ELECTRONIC AND CARS SPECTROSCOPY OF GAS PHASE TRANSIENTS: PHOTODYNAMICS OF AZOMETHANE AND PYRIDAZINE
HOLT, PATRICK LUTHER
Doctor of Philosophy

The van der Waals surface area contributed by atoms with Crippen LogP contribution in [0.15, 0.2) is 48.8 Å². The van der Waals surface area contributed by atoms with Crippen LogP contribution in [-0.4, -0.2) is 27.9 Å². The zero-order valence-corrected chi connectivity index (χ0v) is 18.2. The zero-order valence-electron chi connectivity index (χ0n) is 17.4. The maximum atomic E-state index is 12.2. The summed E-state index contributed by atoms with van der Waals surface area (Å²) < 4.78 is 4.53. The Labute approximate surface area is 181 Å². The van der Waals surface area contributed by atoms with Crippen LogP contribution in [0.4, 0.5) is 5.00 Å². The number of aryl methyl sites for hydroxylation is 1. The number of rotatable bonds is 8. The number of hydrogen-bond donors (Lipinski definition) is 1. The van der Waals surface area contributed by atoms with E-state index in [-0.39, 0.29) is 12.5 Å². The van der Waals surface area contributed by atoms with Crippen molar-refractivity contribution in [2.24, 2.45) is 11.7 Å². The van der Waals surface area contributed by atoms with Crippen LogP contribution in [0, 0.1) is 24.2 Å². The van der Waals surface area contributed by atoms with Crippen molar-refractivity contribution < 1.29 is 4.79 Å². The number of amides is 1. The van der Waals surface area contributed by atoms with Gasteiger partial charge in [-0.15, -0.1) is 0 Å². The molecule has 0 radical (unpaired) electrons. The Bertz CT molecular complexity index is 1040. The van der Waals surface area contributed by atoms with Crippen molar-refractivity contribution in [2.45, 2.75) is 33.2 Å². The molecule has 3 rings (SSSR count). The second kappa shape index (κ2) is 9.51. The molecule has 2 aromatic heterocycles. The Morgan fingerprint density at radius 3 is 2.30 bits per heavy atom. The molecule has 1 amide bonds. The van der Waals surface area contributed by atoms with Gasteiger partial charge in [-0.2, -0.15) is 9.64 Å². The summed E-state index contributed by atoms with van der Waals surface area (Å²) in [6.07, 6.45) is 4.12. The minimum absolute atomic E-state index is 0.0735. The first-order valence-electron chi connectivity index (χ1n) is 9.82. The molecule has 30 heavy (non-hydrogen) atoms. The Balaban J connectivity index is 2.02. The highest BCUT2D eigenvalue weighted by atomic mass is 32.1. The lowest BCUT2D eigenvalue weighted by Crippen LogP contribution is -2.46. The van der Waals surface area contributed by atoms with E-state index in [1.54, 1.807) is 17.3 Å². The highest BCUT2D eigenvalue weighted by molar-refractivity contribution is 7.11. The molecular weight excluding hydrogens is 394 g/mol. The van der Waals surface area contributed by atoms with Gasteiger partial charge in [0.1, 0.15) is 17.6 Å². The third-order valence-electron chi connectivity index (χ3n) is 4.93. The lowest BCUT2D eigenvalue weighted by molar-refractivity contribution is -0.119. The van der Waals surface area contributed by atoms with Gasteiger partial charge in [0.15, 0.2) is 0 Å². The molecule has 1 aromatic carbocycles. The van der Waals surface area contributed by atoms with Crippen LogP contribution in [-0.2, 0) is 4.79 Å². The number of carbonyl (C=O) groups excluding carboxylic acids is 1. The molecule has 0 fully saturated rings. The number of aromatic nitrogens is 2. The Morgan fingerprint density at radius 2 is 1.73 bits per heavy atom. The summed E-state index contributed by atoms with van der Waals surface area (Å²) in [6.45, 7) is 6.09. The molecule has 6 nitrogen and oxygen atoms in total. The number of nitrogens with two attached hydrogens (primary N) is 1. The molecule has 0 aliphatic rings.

An apparatus has been constructed to perform gas phase excited state spectroscopy and dynamics with nanosecond time resolution. Two different transient spectroscopic techniques were employed to study azomethane and pyridazine. The photodissociation of azomethane into N(,2) and two methyl radicals was studied using the method of transient coherent anti-Stokes Raman scattering (CARS). The previously undetected v = 0 (--->) 1 transitions for the (nu)(,1) (a(,1)) symmetric C-H stretch of methyl radicals in their ('2)A(,2)'' (D(,3h)) electronic ground state was observed and the following spectroscopic constants were obtained for this mode: the vibrational origin frequency (nu)(,0) = 3004.8 cm('-1), B(,1) = 9.493 cm('-1), and C(,1) = 4.694 cm('-1). A spectral examination of N(,2) photofragments indicated that their nascent vibrational distribution following dissociation is 84 (+OR-) 3% in v = 0, 16 (+OR-) 2% in v = 1, and 1. Temporal observations were found to show the prompt appearance (<2 ns after excitation) of both methyl radicals and N(,2). On the basis of these observations, a sequential mechanism for azomethane dissociation is suggested. The excited state behavior of pyridazine was studied using transient electronic spectroscopy. A sharp, promptly appearing feature that decays rapidly into a broad, featureless transient was observed at 26048 cm('-1). The prompt feature is assigned to S(,1) (('1)B(,1)) and the broad feature is assigned to vibrationally hot S(,0). Stimulated emission, originating from the S(,1) state, was observed at the 6a(,1)('0) frequency. Based on temporal observations of this feature, the S(,1) lifetime was determined to be 3.1 ns. It was found that the S(,1) state is efficiently quenched by various collision partners. It is suggested that the product of S(,1) quenching is a higher-energy ('1)B(,1) state that undergoes rapid internal conversion (in less than 2 ns) to form hot S(,0). Finally, the estimated photochemical yield for gas phase pyridazine decomposition following 0('0) excitation is 4 (+OR-) 2%. It is thought that pyridazine vapor phase photochemistry occurs through vibrationally hot S(,0).